In my last post, I wrote the following:
There is definitely a common theme among them all: disappointment. But there’s another common theme as well: hope. We hope this is the start of something. We hope that the door remains cracked open. We hope that our voices can one day be joined with others in offering suggestions, not in asking questions.
Well, it seems that in light of the evidence from the last 24 hours, Arne Duncan and the DOE felt disappointment too and reached out to us in what can only be defined as hope after a very awkward call for us all.
Yesterday afternoon, the phone rang in two classrooms in two different parts of the country: one in California and one in Kansas. And the voice on the other line introduced himself as Arne Duncan. Anthony Cody (read his account of the conversation here) and Marsha Ratzel (read her really beautiful beat-for-beat post here), two educators who have been the executive producers of our recent campaign to get teachers to the policy table, both spoke to Duncan who apologized for uncomfortable and technologically strained call.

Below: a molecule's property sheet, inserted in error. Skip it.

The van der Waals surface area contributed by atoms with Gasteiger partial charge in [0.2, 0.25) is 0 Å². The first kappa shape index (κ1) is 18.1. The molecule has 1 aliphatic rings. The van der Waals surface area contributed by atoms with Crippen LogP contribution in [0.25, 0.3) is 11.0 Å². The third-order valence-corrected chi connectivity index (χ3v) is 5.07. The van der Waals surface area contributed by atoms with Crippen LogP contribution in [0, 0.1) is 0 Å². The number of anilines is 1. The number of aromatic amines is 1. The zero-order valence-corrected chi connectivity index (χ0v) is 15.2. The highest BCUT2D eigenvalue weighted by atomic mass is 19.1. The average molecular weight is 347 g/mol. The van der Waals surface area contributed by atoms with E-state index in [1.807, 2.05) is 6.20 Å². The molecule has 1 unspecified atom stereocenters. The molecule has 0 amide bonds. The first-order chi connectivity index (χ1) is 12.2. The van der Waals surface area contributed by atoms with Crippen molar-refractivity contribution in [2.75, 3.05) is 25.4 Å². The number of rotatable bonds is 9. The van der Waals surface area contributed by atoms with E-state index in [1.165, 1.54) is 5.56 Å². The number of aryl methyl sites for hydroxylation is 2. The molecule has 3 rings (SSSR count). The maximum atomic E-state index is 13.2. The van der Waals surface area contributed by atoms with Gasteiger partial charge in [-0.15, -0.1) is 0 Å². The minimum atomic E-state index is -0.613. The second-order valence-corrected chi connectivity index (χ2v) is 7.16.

He went on to ask about their experiences, he sought input about some key issues, and insisted that he was interested in this being the beginning of a conversation with our group, not the end of one.
We are still at the table, fellow teachers. And it is clear that we have both parties trying to make this dialog work. Sometimes it feels like a Tower of Babel, yes, with two groups trying to speak the same language, but maybe the disappointment of an awkward call becomes our Rosetta Stone.
It is clear that the door is not closed. In fact, it has creaked open ever wider.
I will, of course, update you as I learn more.